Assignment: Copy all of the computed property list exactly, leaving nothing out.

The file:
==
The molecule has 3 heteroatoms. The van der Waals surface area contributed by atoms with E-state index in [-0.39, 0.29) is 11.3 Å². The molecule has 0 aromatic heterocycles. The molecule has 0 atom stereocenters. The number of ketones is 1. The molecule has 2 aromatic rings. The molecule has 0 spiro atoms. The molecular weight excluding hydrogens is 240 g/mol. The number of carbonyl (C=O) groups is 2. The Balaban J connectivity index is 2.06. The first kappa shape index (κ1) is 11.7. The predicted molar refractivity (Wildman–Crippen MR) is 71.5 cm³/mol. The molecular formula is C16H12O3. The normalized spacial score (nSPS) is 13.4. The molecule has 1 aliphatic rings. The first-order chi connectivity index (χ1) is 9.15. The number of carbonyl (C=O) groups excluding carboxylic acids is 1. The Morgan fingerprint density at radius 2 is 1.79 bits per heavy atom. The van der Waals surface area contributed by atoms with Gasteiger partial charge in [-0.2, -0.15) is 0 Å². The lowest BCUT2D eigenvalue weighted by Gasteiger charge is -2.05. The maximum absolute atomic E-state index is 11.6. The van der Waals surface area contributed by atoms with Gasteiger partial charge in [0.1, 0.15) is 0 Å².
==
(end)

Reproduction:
The molecule has 3 heteroatoms. The van der Waals surface area contributed by atoms with E-state index in [-0.39, 0.29) is 11.3 Å². The molecule has 0 aromatic heterocycles. The molecule has 0 atom stereocenters. The number of ketones is 1. The molecule has 2 aromatic rings. The molecule has 0 spiro atoms. The molecular weight excluding hydrogens is 240 g/mol. The number of carbonyl (C=O) groups is 2. The Balaban J connectivity index is 2.06. The first kappa shape index (κ1) is 11.7. The predicted molar refractivity (Wildman–Crippen MR) is 71.5 cm³/mol. The molecular formula is C16H12O3. The normalized spacial score (nSPS) is 13.4. The molecule has 1 aliphatic rings. The first-order chi connectivity index (χ1) is 9.15. The number of carbonyl (C=O) groups excluding carboxylic acids is 1. The Morgan fingerprint density at radius 2 is 1.79 bits per heavy atom. The van der Waals surface area contributed by atoms with Gasteiger partial charge in [-0.2, -0.15) is 0 Å². The lowest BCUT2D eigenvalue weighted by Gasteiger charge is -2.05. The maximum absolute atomic E-state index is 11.6. The van der Waals surface area contributed by atoms with Gasteiger partial charge in [0.1, 0.15) is 0 Å².